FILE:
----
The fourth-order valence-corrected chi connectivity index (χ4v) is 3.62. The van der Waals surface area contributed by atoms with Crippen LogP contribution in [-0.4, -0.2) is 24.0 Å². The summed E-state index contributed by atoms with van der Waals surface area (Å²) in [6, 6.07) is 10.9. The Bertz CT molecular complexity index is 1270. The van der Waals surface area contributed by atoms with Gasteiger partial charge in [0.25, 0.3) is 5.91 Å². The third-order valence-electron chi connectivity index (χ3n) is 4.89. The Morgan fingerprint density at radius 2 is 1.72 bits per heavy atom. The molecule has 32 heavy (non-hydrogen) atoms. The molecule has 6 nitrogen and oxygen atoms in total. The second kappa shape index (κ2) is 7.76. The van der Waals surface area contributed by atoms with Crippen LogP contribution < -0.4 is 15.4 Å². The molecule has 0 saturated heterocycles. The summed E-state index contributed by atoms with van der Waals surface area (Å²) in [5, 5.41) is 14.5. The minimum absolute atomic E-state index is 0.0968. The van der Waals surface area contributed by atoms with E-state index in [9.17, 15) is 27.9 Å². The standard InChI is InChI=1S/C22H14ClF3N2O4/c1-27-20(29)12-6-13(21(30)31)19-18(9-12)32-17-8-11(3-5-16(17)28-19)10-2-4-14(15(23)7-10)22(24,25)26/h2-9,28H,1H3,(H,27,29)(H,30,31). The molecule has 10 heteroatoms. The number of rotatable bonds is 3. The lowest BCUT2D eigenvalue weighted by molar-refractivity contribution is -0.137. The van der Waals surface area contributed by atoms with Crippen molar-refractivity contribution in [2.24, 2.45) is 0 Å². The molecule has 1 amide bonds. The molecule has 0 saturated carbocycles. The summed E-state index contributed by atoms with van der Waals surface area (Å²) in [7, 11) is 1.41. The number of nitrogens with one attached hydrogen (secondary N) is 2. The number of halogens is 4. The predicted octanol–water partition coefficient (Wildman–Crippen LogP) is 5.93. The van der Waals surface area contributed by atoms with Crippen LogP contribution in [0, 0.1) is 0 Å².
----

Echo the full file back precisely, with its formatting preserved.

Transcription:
The fourth-order valence-corrected chi connectivity index (χ4v) is 3.62. The van der Waals surface area contributed by atoms with Crippen LogP contribution in [-0.4, -0.2) is 24.0 Å². The summed E-state index contributed by atoms with van der Waals surface area (Å²) in [6, 6.07) is 10.9. The Bertz CT molecular complexity index is 1270. The van der Waals surface area contributed by atoms with Gasteiger partial charge in [0.25, 0.3) is 5.91 Å². The third-order valence-electron chi connectivity index (χ3n) is 4.89. The Morgan fingerprint density at radius 2 is 1.72 bits per heavy atom. The molecule has 32 heavy (non-hydrogen) atoms. The molecule has 6 nitrogen and oxygen atoms in total. The second kappa shape index (κ2) is 7.76. The van der Waals surface area contributed by atoms with Crippen LogP contribution < -0.4 is 15.4 Å². The molecule has 0 saturated heterocycles. The summed E-state index contributed by atoms with van der Waals surface area (Å²) in [5, 5.41) is 14.5. The minimum absolute atomic E-state index is 0.0968. The van der Waals surface area contributed by atoms with E-state index in [9.17, 15) is 27.9 Å². The standard InChI is InChI=1S/C22H14ClF3N2O4/c1-27-20(29)12-6-13(21(30)31)19-18(9-12)32-17-8-11(3-5-16(17)28-19)10-2-4-14(15(23)7-10)22(24,25)26/h2-9,28H,1H3,(H,27,29)(H,30,31). The molecule has 10 heteroatoms. The number of rotatable bonds is 3. The lowest BCUT2D eigenvalue weighted by molar-refractivity contribution is -0.137. The van der Waals surface area contributed by atoms with Crippen molar-refractivity contribution in [2.24, 2.45) is 0 Å². The molecule has 1 amide bonds. The molecule has 0 saturated carbocycles. The summed E-state index contributed by atoms with van der Waals surface area (Å²) in [7, 11) is 1.41. The number of nitrogens with one attached hydrogen (secondary N) is 2. The number of halogens is 4. The predicted octanol–water partition coefficient (Wildman–Crippen LogP) is 5.93. The van der Waals surface area contributed by atoms with Crippen LogP contribution in [0, 0.1) is 0 Å².